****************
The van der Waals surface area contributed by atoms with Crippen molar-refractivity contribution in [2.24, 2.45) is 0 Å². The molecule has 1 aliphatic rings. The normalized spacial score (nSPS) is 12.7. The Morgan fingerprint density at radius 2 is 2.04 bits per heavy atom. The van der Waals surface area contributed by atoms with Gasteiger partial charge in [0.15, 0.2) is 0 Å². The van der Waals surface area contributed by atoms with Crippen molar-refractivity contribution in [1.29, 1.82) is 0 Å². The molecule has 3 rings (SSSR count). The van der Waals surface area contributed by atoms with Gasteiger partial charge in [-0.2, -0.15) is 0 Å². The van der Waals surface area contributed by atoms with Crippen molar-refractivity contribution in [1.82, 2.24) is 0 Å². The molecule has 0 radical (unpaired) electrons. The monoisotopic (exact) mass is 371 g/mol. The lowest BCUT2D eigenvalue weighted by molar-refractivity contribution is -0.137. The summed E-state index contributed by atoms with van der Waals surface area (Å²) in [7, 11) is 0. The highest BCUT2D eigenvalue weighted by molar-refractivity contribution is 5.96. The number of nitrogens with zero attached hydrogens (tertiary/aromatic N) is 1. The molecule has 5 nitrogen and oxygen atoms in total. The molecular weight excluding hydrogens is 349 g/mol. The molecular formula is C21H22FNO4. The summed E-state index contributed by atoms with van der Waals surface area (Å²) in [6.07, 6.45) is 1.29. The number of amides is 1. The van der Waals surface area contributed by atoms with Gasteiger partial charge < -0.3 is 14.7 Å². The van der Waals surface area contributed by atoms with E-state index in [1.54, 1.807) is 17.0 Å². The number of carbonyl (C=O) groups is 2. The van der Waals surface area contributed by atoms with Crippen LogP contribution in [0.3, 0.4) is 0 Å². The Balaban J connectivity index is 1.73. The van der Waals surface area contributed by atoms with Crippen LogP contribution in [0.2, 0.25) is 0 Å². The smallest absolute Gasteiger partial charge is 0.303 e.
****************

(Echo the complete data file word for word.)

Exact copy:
The van der Waals surface area contributed by atoms with Crippen molar-refractivity contribution in [2.24, 2.45) is 0 Å². The molecule has 1 aliphatic rings. The normalized spacial score (nSPS) is 12.7. The Morgan fingerprint density at radius 2 is 2.04 bits per heavy atom. The van der Waals surface area contributed by atoms with Gasteiger partial charge in [0.15, 0.2) is 0 Å². The van der Waals surface area contributed by atoms with Crippen molar-refractivity contribution in [1.29, 1.82) is 0 Å². The molecule has 3 rings (SSSR count). The van der Waals surface area contributed by atoms with Gasteiger partial charge in [-0.2, -0.15) is 0 Å². The van der Waals surface area contributed by atoms with Crippen molar-refractivity contribution in [1.82, 2.24) is 0 Å². The molecule has 0 radical (unpaired) electrons. The monoisotopic (exact) mass is 371 g/mol. The lowest BCUT2D eigenvalue weighted by molar-refractivity contribution is -0.137. The summed E-state index contributed by atoms with van der Waals surface area (Å²) in [7, 11) is 0. The highest BCUT2D eigenvalue weighted by molar-refractivity contribution is 5.96. The number of nitrogens with zero attached hydrogens (tertiary/aromatic N) is 1. The molecule has 5 nitrogen and oxygen atoms in total. The molecular weight excluding hydrogens is 349 g/mol. The molecular formula is C21H22FNO4. The summed E-state index contributed by atoms with van der Waals surface area (Å²) in [6.07, 6.45) is 1.29. The number of amides is 1. The van der Waals surface area contributed by atoms with Gasteiger partial charge < -0.3 is 14.7 Å². The van der Waals surface area contributed by atoms with E-state index in [1.54, 1.807) is 17.0 Å². The number of carbonyl (C=O) groups is 2. The van der Waals surface area contributed by atoms with Crippen LogP contribution in [0.3, 0.4) is 0 Å². The Balaban J connectivity index is 1.73. The van der Waals surface area contributed by atoms with Crippen LogP contribution in [0.2, 0.25) is 0 Å². The smallest absolute Gasteiger partial charge is 0.303 e.